The Best of Kickstarter Film in 2017
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2017 has been a thrilling year for the Kickstarter Film team.
It began at the Sundance Film Festival, where Jennifer Brea’s Unrest won a major jury award, and ended with the theatrical release of Loving Vincent, the world’s first fully hand-painted feature film. In between, we saw Kickstarter-funded features, documentaries, and web series enter the world, changing and reinventing the way stories are told onscreen.
Here, we share some of our favorite moments from Kickstarter alumni filmmakers in 2017.
Jennifer Brea’s documentary about chronic fatigue syndrome premiered at Sundance — and was shortlisted for the 2018 Academy Awards.
In January, Jennifer Brea’s documentary Unrest — which raised over $200,000 on Kickstarter with the support of over 2,500 backers in 2013 — won the Special Jury Award for editing at the Sundance Film Festival. The film, which follows Brea's struggle with chronic fatigue syndrome, is currently shortlisted for the 2018 Academy Awards.
“Making the film saved my life in a thousand ways,” Brea told No Film School earlier this year. “I don't even mean that as metaphor — I mean, it literally saved my life.”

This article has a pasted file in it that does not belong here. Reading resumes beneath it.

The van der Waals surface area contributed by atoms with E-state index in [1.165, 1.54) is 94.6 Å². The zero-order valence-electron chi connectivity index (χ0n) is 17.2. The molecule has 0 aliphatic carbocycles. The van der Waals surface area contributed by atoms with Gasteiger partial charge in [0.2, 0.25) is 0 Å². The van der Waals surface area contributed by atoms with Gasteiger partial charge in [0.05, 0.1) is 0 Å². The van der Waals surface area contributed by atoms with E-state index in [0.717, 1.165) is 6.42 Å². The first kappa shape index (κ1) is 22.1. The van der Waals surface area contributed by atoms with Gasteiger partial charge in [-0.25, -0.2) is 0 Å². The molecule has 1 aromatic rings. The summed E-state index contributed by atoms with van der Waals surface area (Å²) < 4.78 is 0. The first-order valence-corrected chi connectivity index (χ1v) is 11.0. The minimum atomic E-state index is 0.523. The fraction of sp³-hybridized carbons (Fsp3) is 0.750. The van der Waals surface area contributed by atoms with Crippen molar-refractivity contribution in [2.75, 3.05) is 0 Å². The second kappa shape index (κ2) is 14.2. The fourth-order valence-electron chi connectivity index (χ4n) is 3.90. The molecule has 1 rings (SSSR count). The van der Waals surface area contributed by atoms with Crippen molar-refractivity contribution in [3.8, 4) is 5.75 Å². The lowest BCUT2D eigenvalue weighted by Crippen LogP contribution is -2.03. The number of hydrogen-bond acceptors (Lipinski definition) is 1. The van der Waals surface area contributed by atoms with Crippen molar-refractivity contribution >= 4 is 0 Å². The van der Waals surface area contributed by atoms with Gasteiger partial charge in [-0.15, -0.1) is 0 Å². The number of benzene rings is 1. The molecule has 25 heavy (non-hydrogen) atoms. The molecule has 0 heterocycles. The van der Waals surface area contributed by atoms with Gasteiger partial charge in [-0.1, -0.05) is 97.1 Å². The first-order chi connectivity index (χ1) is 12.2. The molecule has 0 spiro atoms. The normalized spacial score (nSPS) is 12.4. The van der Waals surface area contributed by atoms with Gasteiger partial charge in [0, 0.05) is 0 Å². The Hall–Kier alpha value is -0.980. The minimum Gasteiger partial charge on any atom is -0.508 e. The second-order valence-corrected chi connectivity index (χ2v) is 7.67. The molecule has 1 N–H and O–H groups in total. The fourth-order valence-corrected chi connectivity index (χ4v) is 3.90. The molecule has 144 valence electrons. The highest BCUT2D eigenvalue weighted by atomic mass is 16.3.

Andrew Ahn gave a powerful speech about the importance of Asian-American representation in film.
In February, Korean-American filmmaker Andrew Ahn gave a stirring speech at the Film Independent Spirit Awards, where his Kickstarter-funded LGBTQ feature Spa Night won the John Cassavetes Award. "Film is such a powerful tool in humanizing these communities so that we can’t be pushed aside [and] labeled as other,” he said. “We are part of this great country, and we are undeniable."
The documentary Southwest of Salem helped exonerate four innocent women.
After garnering critical acclaim at festivals, Deborah S. Esquenazi’s documentary Southwest of Salem — originally funded on Kickstarter in 2013 — won Outstanding Documentary at the 2017 GLAAD Media Awards. The documentary centers on the San Antonio Four, four lesbian women who were wrongfully convicted of sexually assaulting two children in Texas in the late 1990s.
After serving nearly fifteen years in prison for a crime they did not commit, footage from the documentary helped exonerate the San Antonio Four, and they were able to accept the GLAAD award in person in April. “It’s a testament of the power of filmmaking that shedding light on injustices can create real change,” said Elizabeth Ramirez, one of the San Antonio Four, while accepting the award.
A short documentary about surfing in Iceland found support from nearly 5,000 backers, and secured distribution through Netflix.
In February, Chris Burkard’s documentary Under an Arctic Sky raised over $280,000 on Kickstarter with the help of 4,870 backers, and went on to secure distribution through Netflix. The film follows six surfers who journey to the most remote corners of Iceland in search of perfect waves, just as the worst storm in twenty-five years is about to arrive.
An animated queer love story went viral.